On track – Rail installation continues to line up on Toronto’s Crosstown LRT project (Photos of the day)

As we’ve taken readers from end to end at every stop and station along Toronto’s Crosstown light rail transit (LRT) system, we’re constantly adding updates on the progress being made. Today, we’re showing how the important work of putting down track continues to shape the look, and future, of the new transit route.

It’s easy to get lost in the depths and detailed design of Toronto’s Eglinton Crosstown light rail transit (LRT) project.

But other than the light rail vehicles to come, there are no better symbols of movement – and progress – than the rails themselves.

Tracks are shown in a complicated crossover of rails.

Between Pharmacy and Hakimi, special track-work for a crossover is going in – one of seven crossovers between Laird and Kennedy. (Photo by Crosslinx Transit Solutions)

In this photo update of the constant work being done by Metrolinx construction partners, Crosslinx Transit Solutions, we have good images of track-work. As winter and colder temperatures quickly move into the Toronto area, advances on the track bed and lines of rail are reminders that crews continue this important work – above and below ground – in all weather.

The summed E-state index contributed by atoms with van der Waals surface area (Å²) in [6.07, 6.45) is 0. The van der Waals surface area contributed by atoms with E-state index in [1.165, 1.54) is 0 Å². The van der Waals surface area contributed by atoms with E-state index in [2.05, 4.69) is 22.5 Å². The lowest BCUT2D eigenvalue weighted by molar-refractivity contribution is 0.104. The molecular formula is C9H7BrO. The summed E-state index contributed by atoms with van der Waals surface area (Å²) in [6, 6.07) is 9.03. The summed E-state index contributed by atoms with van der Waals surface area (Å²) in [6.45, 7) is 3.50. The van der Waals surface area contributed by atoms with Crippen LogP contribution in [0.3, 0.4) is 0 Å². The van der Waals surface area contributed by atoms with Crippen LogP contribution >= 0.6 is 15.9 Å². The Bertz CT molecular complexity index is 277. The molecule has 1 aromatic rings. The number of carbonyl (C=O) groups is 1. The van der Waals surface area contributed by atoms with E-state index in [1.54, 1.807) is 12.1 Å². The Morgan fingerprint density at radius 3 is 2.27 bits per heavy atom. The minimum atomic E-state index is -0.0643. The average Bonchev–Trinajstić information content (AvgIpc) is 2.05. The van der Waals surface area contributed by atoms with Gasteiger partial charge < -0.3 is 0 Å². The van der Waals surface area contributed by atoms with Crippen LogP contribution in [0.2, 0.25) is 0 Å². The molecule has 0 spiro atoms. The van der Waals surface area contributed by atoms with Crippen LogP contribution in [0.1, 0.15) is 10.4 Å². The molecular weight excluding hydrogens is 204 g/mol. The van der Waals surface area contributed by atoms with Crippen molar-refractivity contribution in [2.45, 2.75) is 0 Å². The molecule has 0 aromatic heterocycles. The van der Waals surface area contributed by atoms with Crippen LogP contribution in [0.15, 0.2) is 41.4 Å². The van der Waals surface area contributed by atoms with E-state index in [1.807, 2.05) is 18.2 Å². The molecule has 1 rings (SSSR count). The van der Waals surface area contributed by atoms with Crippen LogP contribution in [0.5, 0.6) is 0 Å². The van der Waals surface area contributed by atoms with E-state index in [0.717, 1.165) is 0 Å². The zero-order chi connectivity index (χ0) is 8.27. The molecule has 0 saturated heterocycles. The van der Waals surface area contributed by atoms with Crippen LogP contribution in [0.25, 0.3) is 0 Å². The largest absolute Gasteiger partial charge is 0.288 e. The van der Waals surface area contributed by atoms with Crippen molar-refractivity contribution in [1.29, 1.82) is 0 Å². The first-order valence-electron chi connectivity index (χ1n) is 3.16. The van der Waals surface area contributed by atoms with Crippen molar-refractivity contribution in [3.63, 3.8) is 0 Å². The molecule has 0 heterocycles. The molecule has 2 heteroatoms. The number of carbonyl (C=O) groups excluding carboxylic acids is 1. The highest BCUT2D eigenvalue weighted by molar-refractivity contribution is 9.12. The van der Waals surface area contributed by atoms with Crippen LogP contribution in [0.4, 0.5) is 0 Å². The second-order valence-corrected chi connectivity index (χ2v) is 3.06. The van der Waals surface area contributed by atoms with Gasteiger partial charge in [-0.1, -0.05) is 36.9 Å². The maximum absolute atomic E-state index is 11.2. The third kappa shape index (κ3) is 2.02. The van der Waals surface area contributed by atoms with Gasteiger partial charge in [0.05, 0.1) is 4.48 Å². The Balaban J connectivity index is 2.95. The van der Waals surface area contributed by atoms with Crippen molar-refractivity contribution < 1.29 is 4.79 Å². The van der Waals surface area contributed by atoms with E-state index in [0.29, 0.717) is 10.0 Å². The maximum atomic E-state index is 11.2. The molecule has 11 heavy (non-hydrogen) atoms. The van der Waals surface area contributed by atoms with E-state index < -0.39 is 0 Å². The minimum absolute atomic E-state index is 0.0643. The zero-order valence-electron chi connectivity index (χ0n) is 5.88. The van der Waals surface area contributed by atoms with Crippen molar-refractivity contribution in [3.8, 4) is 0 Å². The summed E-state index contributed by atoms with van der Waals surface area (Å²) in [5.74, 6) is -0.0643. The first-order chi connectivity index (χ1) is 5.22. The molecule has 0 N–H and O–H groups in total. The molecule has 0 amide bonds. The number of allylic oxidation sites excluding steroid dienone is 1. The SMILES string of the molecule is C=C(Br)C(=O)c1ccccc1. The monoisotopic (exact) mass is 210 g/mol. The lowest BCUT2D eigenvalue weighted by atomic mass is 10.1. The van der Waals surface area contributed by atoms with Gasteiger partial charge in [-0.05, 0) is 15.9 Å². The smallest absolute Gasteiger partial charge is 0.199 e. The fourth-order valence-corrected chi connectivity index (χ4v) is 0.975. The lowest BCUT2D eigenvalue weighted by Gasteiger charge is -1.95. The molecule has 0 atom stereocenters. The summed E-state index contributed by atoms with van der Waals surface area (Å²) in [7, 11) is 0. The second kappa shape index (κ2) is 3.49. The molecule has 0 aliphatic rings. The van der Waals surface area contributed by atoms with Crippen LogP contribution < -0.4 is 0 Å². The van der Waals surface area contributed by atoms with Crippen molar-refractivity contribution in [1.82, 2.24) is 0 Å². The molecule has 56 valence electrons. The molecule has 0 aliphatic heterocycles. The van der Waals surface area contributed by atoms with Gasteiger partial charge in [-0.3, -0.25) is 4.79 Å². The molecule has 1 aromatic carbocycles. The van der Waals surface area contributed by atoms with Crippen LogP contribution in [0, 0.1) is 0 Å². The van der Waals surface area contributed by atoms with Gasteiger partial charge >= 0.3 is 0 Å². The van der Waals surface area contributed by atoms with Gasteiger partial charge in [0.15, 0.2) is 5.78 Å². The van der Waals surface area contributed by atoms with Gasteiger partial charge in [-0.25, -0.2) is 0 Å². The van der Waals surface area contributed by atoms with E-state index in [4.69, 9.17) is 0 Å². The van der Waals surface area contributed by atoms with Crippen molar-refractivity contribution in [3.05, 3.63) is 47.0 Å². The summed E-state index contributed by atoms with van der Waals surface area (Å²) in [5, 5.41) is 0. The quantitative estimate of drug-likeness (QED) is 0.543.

Crews work in a deep hole that will become a track bed.

Did you know that surface rail installation still requires excavation to depths of nearly six feet? A series of electrical and communications cables will run in conduits under the Crosstown’s track bed. (Photo by Crosslinx Transit Solutions)

In short, those experts are keeping the LRT project on track.

A line of track pads is shown.

Track pads down on platform level at Keelesdale Station, onto which rail will be installed.

A series of track pads are shown.

A close-up of track pads. (Photo by Crosslinx Transit Solutions)

And for this week’s bonus shot, work on an overhead catenary system (OCS) that will power the light rail vehicles is nearly complete from east of Mount Dennis Station to the Black Creek Portal.

The picture shows power towers lining the rail-lines.

The overhead catenary system that will power the light rail vehicles. (Photo by Crosslinx Transit Solutions)